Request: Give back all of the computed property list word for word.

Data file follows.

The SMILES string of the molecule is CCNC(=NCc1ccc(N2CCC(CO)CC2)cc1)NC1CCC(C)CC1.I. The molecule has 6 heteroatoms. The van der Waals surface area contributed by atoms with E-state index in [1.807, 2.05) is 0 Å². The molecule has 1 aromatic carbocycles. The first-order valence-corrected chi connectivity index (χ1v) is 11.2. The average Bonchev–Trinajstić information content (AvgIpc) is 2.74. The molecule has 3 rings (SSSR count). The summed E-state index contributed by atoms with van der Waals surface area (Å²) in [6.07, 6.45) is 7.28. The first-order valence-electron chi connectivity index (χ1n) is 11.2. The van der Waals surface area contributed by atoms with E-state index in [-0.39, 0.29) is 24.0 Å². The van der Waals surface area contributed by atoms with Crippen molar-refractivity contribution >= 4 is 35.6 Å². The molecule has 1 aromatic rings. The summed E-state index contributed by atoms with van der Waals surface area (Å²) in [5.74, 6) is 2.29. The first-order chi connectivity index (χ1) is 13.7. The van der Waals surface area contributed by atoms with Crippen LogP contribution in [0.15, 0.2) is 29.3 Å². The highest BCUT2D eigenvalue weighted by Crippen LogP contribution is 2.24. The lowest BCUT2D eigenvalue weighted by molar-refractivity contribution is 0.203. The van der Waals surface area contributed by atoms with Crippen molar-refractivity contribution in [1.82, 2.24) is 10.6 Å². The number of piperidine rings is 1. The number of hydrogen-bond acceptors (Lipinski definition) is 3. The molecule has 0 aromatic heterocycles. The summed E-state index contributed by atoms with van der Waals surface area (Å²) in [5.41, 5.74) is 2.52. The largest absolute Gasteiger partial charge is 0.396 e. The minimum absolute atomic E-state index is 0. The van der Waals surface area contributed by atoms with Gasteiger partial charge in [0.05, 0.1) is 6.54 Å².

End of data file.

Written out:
The SMILES string of the molecule is CCNC(=NCc1ccc(N2CCC(CO)CC2)cc1)NC1CCC(C)CC1.I. The molecule has 6 heteroatoms. The van der Waals surface area contributed by atoms with E-state index in [1.807, 2.05) is 0 Å². The molecule has 1 aromatic carbocycles. The first-order valence-corrected chi connectivity index (χ1v) is 11.2. The average Bonchev–Trinajstić information content (AvgIpc) is 2.74. The molecule has 3 rings (SSSR count). The summed E-state index contributed by atoms with van der Waals surface area (Å²) in [6.07, 6.45) is 7.28. The first-order valence-electron chi connectivity index (χ1n) is 11.2. The van der Waals surface area contributed by atoms with E-state index in [-0.39, 0.29) is 24.0 Å². The van der Waals surface area contributed by atoms with Crippen molar-refractivity contribution >= 4 is 35.6 Å². The molecule has 1 aromatic rings. The summed E-state index contributed by atoms with van der Waals surface area (Å²) in [5.74, 6) is 2.29. The first-order chi connectivity index (χ1) is 13.7. The van der Waals surface area contributed by atoms with Crippen LogP contribution in [0.15, 0.2) is 29.3 Å². The highest BCUT2D eigenvalue weighted by Crippen LogP contribution is 2.24. The lowest BCUT2D eigenvalue weighted by molar-refractivity contribution is 0.203. The van der Waals surface area contributed by atoms with Crippen molar-refractivity contribution in [1.82, 2.24) is 10.6 Å². The number of piperidine rings is 1. The number of hydrogen-bond acceptors (Lipinski definition) is 3. The molecule has 0 aromatic heterocycles. The summed E-state index contributed by atoms with van der Waals surface area (Å²) in [5.41, 5.74) is 2.52. The largest absolute Gasteiger partial charge is 0.396 e. The minimum absolute atomic E-state index is 0. The van der Waals surface area contributed by atoms with Gasteiger partial charge in [0.05, 0.1) is 6.54 Å².